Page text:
'Plus-one' concept paved the way to football playoff
The model for the College Football Playoff, which went into effect last season, is practically the same as what Mike Slive proposed after the 2004 season in what was called the “plus-one.”
Auburn went undefeated that season but was left out of the BCS championship game, which went with Southern California and Oklahoma, two teams that also were unbeaten.
Slive pledged to never have an SEC team go undefeated and be left out of the title game. So a task force was put together, with the Big East’s Nick Carparelli chairing a group that included executives from the Big 12, ACC and SEC.
Former SEC executive Charles Bloom, now a senior associate AD at South Carolina, still has the handwritten notes that he took from the meetings.
“We were charged with coming up with a plus-one template that he could take to other commissioners,” Bloom said.
“We broke down the positives and the negatives, the TV, the travel, the impact on other bowls, how to handle multiple teams from the same conference, whether we’d go to one network or two, like the NFL. It’s all the same issues that we have today. What we have today with the College Football Playoff is pretty close to what we looked at back then.”
Slive pressed on for a playoff when others wanted to punt.
“Playoff was taboo back then,” Bloom said. “Unfortunately, the plus-one never got as far as a proposal among the commissioners. It died before they could even talk about it.”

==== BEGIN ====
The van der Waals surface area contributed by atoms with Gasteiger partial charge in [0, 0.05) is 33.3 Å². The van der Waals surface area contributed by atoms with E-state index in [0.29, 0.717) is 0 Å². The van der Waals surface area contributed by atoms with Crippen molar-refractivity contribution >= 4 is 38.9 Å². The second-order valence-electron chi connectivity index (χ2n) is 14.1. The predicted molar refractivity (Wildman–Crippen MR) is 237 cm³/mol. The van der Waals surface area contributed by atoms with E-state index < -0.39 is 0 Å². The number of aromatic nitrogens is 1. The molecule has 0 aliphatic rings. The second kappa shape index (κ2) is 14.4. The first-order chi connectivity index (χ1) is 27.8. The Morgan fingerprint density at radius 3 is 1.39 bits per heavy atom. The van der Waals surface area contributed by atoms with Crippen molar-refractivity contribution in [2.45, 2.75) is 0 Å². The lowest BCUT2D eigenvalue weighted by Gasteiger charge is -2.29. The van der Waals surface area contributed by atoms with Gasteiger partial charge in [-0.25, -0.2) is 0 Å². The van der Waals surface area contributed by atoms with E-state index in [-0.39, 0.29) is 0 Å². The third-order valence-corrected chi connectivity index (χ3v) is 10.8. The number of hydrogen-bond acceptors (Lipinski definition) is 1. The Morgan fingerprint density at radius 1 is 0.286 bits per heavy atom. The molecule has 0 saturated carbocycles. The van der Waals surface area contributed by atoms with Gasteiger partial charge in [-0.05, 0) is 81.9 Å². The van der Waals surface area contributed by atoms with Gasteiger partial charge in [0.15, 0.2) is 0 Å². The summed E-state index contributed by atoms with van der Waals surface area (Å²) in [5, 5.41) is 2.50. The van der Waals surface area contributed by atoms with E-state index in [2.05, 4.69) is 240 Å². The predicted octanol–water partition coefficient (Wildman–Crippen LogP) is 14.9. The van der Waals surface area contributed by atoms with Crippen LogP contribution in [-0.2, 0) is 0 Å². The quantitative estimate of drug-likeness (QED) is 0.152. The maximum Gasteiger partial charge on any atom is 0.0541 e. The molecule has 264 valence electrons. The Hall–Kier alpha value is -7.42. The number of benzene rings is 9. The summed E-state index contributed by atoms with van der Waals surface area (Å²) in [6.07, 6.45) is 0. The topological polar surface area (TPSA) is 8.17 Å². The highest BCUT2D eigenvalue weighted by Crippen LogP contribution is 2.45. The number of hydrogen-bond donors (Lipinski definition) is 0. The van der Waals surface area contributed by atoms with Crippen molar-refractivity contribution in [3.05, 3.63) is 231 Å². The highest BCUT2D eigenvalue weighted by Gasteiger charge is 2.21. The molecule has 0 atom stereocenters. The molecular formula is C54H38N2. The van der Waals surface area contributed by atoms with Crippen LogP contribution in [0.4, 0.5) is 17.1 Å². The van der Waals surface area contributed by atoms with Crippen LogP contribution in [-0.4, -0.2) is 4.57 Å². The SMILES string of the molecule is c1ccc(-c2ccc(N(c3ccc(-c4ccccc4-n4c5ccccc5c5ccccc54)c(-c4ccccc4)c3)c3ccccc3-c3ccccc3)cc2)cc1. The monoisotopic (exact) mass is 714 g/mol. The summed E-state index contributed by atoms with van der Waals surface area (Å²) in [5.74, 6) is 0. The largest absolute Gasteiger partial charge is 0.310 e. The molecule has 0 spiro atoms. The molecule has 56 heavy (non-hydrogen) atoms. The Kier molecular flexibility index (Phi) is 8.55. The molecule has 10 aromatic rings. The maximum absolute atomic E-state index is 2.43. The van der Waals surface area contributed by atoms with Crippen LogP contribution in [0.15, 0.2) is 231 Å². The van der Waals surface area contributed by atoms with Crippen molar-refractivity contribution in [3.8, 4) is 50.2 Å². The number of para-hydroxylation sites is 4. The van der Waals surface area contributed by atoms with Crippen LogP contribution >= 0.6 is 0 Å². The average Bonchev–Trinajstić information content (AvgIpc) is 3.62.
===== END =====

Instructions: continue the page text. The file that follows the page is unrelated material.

In January 2008, ACC Commissioner John Swofford
Writer Michael Smith and Executive Editor Abraham Madkour discuss Mike Slive's impact on college athletics, his management style and what the former SEC commissioner's future holds.
Swofford also knew that he had an ally in Slive.
“Early on, Mike and I were the only two,” Swofford said. “So it was fun to strategize with him how we could push along a plus-one. Not that we expected it to take off right away.”
In a 2008 commissioners meeting, Swofford agreed that Slive would first propose a discussion about the plus-one and Swofford would second it.
“We had allotted about 30 minutes on the agenda for a discussion of the plus-one, and we needed about two minutes,” Swofford said with a laugh. “The two of us spoke up and then there was literally no further conversation.”
Over the years, the SEC’s success in the BCS championship — winning seven of eight before the CFP was implemented — gave Slive a stronger platform.
“Mike represented a league that was having tremendous success and there is a certain leverage that comes with that,” Swofford said.
“Mike does what he says he’s going to do,” Big 12 Commissioner Bob Bowlsby said. “Sometimes it’s taken longer for other people to come around to his way of thinking, like in the case with a playoff. But other times he’s been a consensus builder and gotten things done very effectively.”
As the commissioners came together to form the parameters for a playoff in recent years, “Commissioner Slive was the glue,” said Bill Hancock, the CFP’s executive director.
“Mike brought a collegiality to every discussion,” Hancock said. “He had a position, he represented his conference well, but he also took a global perspective. Mike was not the only one to do that, but it was fairly uncommon. … Mike understood pretty quickly that no one was going to get everything they wanted, but everyone was going to get something.”
The primary sticking point in the creation of the playoff was whether the four teams should be conference champions or whether the CFP should take the four best teams, regardless of conference.
Slive supported the model with the four best teams, which kept the door open for the SEC or any conference to get multiple teams in, but he faced initial opposition from many of the commissioners.
Slive eventually won out by making the case that the playoff would suffer with a 10-2 or 9-3 conference champion as opposed to an 11-1 at-large team.
“Mike’s a great gentleman, but he’s also very competitive,” Hancock said.